12 Jul 2018   |   Network Updates   |   Update from Trinity College Dublin
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Trinity co-hosts World Congress of Biomechanics 2018

Over 4,000 delegates from nearly 70 countries across the globe are congregating in Dublin this week for the 8th World Congress of Biomechanics (WCB2018), which is co-hosted by RCSI (Royal College of Surgeons in Ireland) and Trinity College Dublin in partnership with AMBER, the Science Foundation Ireland-funded materials science and bioengineering research centre.

The Congress is held once every 4 years and brings together engineers and scientists from various disciplines including biology, physics, mathematics, computer science, chemistry and various clinical specialties.

RCSI’s Professor of Bioengineering & Regenerative Medicine, AMBER Deputy Director, and Co-Chair of WCB2018, Fergal O’Brien, said: “Winning the WCB2018 bid means we are in effect bringing the World Cup of Biomechanics to Dublin. With an interdisciplinary focus spanning engineering, medicine, life sciences and industry, this event will be a significant boost for Ireland’s growing international reputation for bioengineering research as exemplified by the research at RCSI and AMBER, which is partnering with industry to translate world-class scientific research to the benefit of patients and society. We are honoured that over 400 of the world’s leading researchers in the field have accepted our invitation to speak here this week.”

Professor of Tissue Engineering at Trinity, AMBER Investigator and Co-Chair of WCB2018, Daniel Kelly, said: “The field of biomechanics sits at the interface of engineering and medicine, and research in the field has revolutionised medicine, particularly in the area of medical devices. Ireland’s medical technology sector has evolved into one of the leading clusters globally. Eighteen of the world’s top 25 medical technology companies have a base in Ireland and 50% of the over 400 medtech companies based here are indigenous. Ireland is therefore the ideal location for a congress that aims to enhance links between the clinical and academic research community and industry in the medical technology sector.”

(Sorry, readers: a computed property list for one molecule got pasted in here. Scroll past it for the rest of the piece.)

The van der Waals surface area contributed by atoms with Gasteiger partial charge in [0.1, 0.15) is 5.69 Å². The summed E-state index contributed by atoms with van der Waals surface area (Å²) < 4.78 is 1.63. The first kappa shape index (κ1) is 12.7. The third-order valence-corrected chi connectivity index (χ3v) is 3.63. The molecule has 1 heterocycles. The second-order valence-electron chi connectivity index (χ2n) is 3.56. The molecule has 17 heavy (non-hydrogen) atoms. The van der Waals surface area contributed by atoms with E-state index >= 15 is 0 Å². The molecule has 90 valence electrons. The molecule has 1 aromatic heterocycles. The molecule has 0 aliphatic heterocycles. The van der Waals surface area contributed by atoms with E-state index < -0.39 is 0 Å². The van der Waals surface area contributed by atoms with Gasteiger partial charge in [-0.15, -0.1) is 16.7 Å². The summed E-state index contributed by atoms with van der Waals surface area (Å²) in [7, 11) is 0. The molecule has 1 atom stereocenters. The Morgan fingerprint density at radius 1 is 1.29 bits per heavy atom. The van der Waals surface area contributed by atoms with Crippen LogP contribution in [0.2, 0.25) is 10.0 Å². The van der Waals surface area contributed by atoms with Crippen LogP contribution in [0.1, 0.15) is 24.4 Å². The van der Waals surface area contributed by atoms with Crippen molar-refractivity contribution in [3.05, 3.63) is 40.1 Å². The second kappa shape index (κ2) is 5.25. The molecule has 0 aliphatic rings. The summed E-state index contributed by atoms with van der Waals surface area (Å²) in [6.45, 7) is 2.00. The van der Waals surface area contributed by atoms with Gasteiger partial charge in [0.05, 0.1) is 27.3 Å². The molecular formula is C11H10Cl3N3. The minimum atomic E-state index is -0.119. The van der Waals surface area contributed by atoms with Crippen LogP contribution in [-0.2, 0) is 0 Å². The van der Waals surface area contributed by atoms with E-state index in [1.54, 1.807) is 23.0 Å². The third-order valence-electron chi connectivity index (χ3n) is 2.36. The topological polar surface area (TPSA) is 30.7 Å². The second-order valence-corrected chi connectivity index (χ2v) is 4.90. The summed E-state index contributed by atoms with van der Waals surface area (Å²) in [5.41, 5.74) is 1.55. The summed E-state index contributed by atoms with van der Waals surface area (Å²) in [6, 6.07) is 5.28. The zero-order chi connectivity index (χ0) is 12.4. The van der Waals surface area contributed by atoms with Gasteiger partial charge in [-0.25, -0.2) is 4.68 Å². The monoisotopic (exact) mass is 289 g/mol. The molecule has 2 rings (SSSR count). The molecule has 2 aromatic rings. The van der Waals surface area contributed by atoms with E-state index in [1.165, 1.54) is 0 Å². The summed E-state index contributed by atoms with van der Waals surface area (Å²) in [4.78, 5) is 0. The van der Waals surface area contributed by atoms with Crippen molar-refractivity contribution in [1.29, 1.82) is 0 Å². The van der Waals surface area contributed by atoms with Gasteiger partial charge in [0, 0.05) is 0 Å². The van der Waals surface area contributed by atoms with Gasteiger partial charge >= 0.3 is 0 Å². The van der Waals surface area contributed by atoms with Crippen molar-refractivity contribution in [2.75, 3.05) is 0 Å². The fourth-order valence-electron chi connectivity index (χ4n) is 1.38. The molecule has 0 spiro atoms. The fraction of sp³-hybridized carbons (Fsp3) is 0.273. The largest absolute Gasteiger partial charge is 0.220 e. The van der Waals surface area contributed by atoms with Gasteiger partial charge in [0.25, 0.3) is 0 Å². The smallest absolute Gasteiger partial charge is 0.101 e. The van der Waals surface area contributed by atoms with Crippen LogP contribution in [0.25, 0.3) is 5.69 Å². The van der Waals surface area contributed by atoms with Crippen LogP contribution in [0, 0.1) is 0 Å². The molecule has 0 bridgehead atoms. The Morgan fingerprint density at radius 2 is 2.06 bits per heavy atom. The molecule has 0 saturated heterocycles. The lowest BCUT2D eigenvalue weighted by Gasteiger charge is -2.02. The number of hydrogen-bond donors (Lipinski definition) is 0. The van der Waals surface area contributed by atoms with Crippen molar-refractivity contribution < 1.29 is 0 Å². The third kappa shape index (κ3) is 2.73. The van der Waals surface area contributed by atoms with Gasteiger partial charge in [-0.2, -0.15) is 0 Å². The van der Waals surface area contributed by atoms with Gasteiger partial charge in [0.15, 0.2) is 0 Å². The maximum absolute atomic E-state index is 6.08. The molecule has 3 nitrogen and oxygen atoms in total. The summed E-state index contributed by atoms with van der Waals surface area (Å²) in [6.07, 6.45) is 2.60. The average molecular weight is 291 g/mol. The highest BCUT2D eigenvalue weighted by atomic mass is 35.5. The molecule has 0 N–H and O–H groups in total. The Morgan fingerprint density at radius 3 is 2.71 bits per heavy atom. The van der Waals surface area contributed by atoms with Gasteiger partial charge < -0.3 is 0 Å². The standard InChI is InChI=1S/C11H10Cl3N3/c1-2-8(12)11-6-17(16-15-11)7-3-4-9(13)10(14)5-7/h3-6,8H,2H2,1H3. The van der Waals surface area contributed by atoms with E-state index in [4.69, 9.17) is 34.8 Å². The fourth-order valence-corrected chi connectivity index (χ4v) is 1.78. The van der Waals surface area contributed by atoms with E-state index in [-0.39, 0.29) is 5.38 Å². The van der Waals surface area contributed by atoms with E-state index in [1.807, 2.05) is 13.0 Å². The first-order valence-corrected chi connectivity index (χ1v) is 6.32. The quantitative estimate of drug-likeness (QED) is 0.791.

The five-day scientific programme at the WCB2018 will cover speakers from a wide spectrum of the sector including: Imaging and Device Biomechanics; Biofluid and Biotransport; Multiscale Biomechanics; Organ Biomechanics; Tissue Biomechanics; Cellular Biomechanics; Molecular Biomechanics and Whole Body Biomechanics. Applications range from basic biology to medical devices and the latest technologies. Exhibitions will highlight the latest technologies, publications, and medical devices.

Key speakers at the conference include:

  • Professor Julie Steele, from the School of Medicine at the University of Wollongong. Professor Steele is founder and director of the internationally renowned Biomechanics Research Laboratory and Breast Research Australia, and her biomechanics research over the past 30+ years has enabled countless individuals to participate comfortably and safely in their daily activities. She has been actively involved in researching the effects of obesity and ageing on lower limb structure and function with implications for footwear design to promote physical activity and reduce falls in the elderly. In addition, she is very involved in breast health biomechanics and the aim of her research in this space is to ensure that any female, irrespective of age, health status or breast size, can enjoy the health benefits associated with regular exercise without suffering breast discomfort.
  • Elazer R Edelman, Professor of Medicine at Harvard Medical School, and Senior Attending Physician in the coronary care unit at the Brigham and Women’s Hospital in Boston. Professor Edelman has translated basic findings in vascular biology to the development of next-generation medical devices such as cardiovascular stents, which has revolutionised healthcare and saved countless lives. He directs the Harvard-MIT Biomedical Engineering Center (BMEC).
  • Dr Niamh Nowlan from Dublin, a graduate from Trinity College Dublin, but now based in the Department of Bioengineering of Imperial College London, UK, who works in the area of developmental biomechanics, with particular focus on foetal movements. She will talk about two key research areas of interest; how mechanical forces induced by prenatal movements affect bone and joint formation before birth, and how foetal movements may be used as an indicator of foetal health and function.

Further details of the event programme are available at http://wcb2018.com

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